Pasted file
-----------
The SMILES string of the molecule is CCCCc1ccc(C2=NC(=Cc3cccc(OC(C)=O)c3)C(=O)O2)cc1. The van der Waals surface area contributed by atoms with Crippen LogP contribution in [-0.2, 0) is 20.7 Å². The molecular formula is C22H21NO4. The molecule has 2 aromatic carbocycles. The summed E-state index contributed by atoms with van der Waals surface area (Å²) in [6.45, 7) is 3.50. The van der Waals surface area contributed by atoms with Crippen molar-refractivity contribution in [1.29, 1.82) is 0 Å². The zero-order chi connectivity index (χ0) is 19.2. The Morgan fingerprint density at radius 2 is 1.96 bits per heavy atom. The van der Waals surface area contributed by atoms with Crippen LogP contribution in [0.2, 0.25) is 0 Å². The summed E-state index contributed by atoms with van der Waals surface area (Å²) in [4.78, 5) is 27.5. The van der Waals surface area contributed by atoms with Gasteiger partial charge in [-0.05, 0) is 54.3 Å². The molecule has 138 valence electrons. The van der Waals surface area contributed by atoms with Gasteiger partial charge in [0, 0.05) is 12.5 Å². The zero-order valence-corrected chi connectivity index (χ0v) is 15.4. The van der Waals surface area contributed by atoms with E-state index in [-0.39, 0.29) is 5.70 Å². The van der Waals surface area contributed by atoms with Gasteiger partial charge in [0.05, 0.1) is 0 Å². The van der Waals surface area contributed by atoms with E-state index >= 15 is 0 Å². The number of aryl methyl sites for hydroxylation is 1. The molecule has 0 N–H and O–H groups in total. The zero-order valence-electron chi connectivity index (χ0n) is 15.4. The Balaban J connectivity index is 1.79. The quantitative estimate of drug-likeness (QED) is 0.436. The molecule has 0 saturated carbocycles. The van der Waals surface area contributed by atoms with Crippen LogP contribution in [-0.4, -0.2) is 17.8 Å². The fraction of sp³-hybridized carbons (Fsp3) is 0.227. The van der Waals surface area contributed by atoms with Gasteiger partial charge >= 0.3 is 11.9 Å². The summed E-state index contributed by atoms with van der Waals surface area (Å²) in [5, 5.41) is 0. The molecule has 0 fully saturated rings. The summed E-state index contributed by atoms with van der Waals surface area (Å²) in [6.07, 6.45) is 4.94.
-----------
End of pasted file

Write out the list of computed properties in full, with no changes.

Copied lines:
The SMILES string of the molecule is CCCCc1ccc(C2=NC(=Cc3cccc(OC(C)=O)c3)C(=O)O2)cc1. The van der Waals surface area contributed by atoms with Crippen LogP contribution in [-0.2, 0) is 20.7 Å². The molecular formula is C22H21NO4. The molecule has 2 aromatic carbocycles. The summed E-state index contributed by atoms with van der Waals surface area (Å²) in [6.45, 7) is 3.50. The van der Waals surface area contributed by atoms with Crippen molar-refractivity contribution in [1.29, 1.82) is 0 Å². The zero-order chi connectivity index (χ0) is 19.2. The Morgan fingerprint density at radius 2 is 1.96 bits per heavy atom. The van der Waals surface area contributed by atoms with Crippen LogP contribution in [0.2, 0.25) is 0 Å². The summed E-state index contributed by atoms with van der Waals surface area (Å²) in [4.78, 5) is 27.5. The van der Waals surface area contributed by atoms with Gasteiger partial charge in [-0.05, 0) is 54.3 Å². The molecule has 138 valence electrons. The van der Waals surface area contributed by atoms with Gasteiger partial charge in [0, 0.05) is 12.5 Å². The zero-order valence-corrected chi connectivity index (χ0v) is 15.4. The van der Waals surface area contributed by atoms with E-state index in [-0.39, 0.29) is 5.70 Å². The van der Waals surface area contributed by atoms with Gasteiger partial charge in [0.05, 0.1) is 0 Å². The van der Waals surface area contributed by atoms with E-state index >= 15 is 0 Å². The number of aryl methyl sites for hydroxylation is 1. The molecule has 0 N–H and O–H groups in total. The zero-order valence-electron chi connectivity index (χ0n) is 15.4. The Balaban J connectivity index is 1.79. The quantitative estimate of drug-likeness (QED) is 0.436. The molecule has 0 saturated carbocycles. The van der Waals surface area contributed by atoms with Crippen LogP contribution in [-0.4, -0.2) is 17.8 Å². The fraction of sp³-hybridized carbons (Fsp3) is 0.227. The van der Waals surface area contributed by atoms with Gasteiger partial charge >= 0.3 is 11.9 Å². The summed E-state index contributed by atoms with van der Waals surface area (Å²) in [5, 5.41) is 0. The molecule has 0 fully saturated rings. The summed E-state index contributed by atoms with van der Waals surface area (Å²) in [6.07, 6.45) is 4.94.